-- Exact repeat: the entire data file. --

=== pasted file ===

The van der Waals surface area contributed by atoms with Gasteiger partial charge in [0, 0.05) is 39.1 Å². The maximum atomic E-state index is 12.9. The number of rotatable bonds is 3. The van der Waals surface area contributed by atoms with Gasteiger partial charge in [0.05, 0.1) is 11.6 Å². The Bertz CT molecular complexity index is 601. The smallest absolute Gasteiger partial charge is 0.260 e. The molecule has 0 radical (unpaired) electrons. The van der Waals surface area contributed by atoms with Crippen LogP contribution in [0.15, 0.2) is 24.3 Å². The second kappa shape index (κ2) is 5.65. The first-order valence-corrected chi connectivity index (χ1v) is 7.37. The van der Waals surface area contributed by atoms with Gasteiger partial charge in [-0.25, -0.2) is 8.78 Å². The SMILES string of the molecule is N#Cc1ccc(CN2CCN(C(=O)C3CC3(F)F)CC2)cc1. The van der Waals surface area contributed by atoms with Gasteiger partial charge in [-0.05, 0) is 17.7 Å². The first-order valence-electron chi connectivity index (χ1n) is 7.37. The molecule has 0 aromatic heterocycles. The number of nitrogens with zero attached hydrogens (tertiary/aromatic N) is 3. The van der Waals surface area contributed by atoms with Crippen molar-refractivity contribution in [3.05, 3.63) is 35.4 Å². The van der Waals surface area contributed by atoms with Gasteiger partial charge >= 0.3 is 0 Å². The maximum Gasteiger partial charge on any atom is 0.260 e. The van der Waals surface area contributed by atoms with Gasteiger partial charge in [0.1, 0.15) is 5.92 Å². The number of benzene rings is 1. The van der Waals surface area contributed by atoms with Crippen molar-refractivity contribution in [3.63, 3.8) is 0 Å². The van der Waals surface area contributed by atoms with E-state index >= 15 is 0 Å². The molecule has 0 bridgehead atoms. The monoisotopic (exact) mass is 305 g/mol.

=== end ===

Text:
The van der Waals surface area contributed by atoms with Gasteiger partial charge in [0, 0.05) is 39.1 Å². The maximum atomic E-state index is 12.9. The number of rotatable bonds is 3. The van der Waals surface area contributed by atoms with Gasteiger partial charge in [0.05, 0.1) is 11.6 Å². The Bertz CT molecular complexity index is 601. The smallest absolute Gasteiger partial charge is 0.260 e. The molecule has 0 radical (unpaired) electrons. The van der Waals surface area contributed by atoms with Crippen LogP contribution in [0.15, 0.2) is 24.3 Å². The second kappa shape index (κ2) is 5.65. The first-order valence-corrected chi connectivity index (χ1v) is 7.37. The van der Waals surface area contributed by atoms with Gasteiger partial charge in [-0.25, -0.2) is 8.78 Å². The SMILES string of the molecule is N#Cc1ccc(CN2CCN(C(=O)C3CC3(F)F)CC2)cc1. The van der Waals surface area contributed by atoms with Gasteiger partial charge in [-0.05, 0) is 17.7 Å². The first-order valence-electron chi connectivity index (χ1n) is 7.37. The molecule has 0 aromatic heterocycles. The number of nitrogens with zero attached hydrogens (tertiary/aromatic N) is 3. The van der Waals surface area contributed by atoms with Crippen molar-refractivity contribution in [3.05, 3.63) is 35.4 Å². The van der Waals surface area contributed by atoms with Gasteiger partial charge >= 0.3 is 0 Å². The maximum Gasteiger partial charge on any atom is 0.260 e. The van der Waals surface area contributed by atoms with Gasteiger partial charge in [0.1, 0.15) is 5.92 Å². The number of benzene rings is 1. The van der Waals surface area contributed by atoms with Crippen molar-refractivity contribution in [3.63, 3.8) is 0 Å². The van der Waals surface area contributed by atoms with E-state index >= 15 is 0 Å². The molecule has 0 bridgehead atoms. The monoisotopic (exact) mass is 305 g/mol.